brink: “a point at which something, typically something unwelcome, is about to happen; the verge: the country was on the brink of a constitutional crisis | the club has come close to the brink, surviving winding-up orders.” (ODE)
I think a virgin conception (of a male child) would strike anyone as more remarkable than simply a prophetic sign (i.e. it was in some way symbolic, or a metaphor).
Odd, then, that no one in the whole of the New Testament thought to make that point. Certainly, neither Matthew nor Luke interprets it as the “incarnation” of the one true God.
Jerusalem was not preserved under Ahaz, but it was thoroughly compromised.
Jerusalem was preserved under Ahaz. In any case, the point of the name Immanuel was that the schemes of the nations against Judah would not succeed:
Be broken, you peoples, and be shattered; give ear, all you far countries; strap on your armour and be shattered; strap on your armour and be shattered. Take counsel together, but it will come to nothing; speak a word, but it will not stand, for God is with us. (Is. 8:9–10)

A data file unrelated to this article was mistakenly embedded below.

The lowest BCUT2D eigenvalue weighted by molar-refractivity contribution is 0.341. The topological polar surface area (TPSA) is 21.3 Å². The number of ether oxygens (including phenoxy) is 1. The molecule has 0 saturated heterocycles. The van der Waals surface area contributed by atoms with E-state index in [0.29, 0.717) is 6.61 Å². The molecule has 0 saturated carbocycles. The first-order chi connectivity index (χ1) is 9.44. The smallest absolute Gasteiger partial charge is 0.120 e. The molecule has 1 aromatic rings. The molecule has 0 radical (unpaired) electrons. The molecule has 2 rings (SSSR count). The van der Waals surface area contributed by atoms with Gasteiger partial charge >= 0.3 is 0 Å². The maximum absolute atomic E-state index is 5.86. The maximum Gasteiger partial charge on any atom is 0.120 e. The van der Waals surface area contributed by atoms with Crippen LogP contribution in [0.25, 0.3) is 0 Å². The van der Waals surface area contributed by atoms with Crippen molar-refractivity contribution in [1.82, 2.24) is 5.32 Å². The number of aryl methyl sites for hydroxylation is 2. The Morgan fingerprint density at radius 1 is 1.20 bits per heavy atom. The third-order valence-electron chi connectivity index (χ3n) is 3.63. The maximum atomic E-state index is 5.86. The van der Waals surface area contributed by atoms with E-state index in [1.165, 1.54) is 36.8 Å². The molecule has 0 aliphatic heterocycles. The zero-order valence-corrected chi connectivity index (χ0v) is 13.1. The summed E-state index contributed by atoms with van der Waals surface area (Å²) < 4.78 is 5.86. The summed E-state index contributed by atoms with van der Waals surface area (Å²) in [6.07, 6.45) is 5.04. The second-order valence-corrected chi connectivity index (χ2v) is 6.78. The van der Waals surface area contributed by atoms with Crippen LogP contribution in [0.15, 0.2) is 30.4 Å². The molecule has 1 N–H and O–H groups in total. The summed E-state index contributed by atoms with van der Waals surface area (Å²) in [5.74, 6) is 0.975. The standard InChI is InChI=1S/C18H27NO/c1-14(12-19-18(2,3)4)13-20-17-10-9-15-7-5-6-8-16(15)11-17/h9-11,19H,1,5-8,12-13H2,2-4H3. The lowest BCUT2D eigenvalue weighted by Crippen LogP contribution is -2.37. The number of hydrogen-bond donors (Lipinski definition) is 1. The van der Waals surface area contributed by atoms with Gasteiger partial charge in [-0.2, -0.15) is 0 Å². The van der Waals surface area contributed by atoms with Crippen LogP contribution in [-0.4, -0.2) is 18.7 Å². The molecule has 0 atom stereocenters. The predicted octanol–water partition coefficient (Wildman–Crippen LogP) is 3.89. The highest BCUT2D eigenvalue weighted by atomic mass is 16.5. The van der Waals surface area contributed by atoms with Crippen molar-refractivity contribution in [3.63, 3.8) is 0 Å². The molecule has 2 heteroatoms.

So Matthew’s point is that the birth of another boy at a critical moment in Israel’s history is a sign that God is with his people and that there is hope of deliverance. If the original Old Testament meaning, transferred into a new context, makes excellence sense, it has to be preferred, surely, over any supposed “entirely” different meaning.
Simeon’s words were right, but there was no restoration of Israel. It never happened.
So what does Jesus mean when he says, “in the restoration, when the Son of Man will sit on his glorious throne, you who have followed me will also sit on twelve thrones, judging (krinontes) the twelve tribes of Israel” (Matt. 19:28)? Josephus uses palingennesia for the “restoration” of Israel (Ant. 11:66). According to Psalms of Solomon 17:26 the Messiah will “gather together a holy people, whom he will lead in righteousness. And he will judge the tribes of the people that has been sanctified by the Lord his God.”
For Luke this is the fulfilment of expectations regarding the kingdom of God: “You are those who have stayed with me in my trials, and I assign to you, as my Father assigned to me, a kingdom, that you may eat and drink at my table in my kingdom and sit on thrones judging the twelve tribes of Israel” (Lk. 22:28–30). So Acts begins with a question about the timing of the restoration of the kingdom to Israel (Acts 1:6).
It seems pretty clear to me that Jesus believed that Israel would be restored, only under a different régime, and he wasn’t sure when it would happen.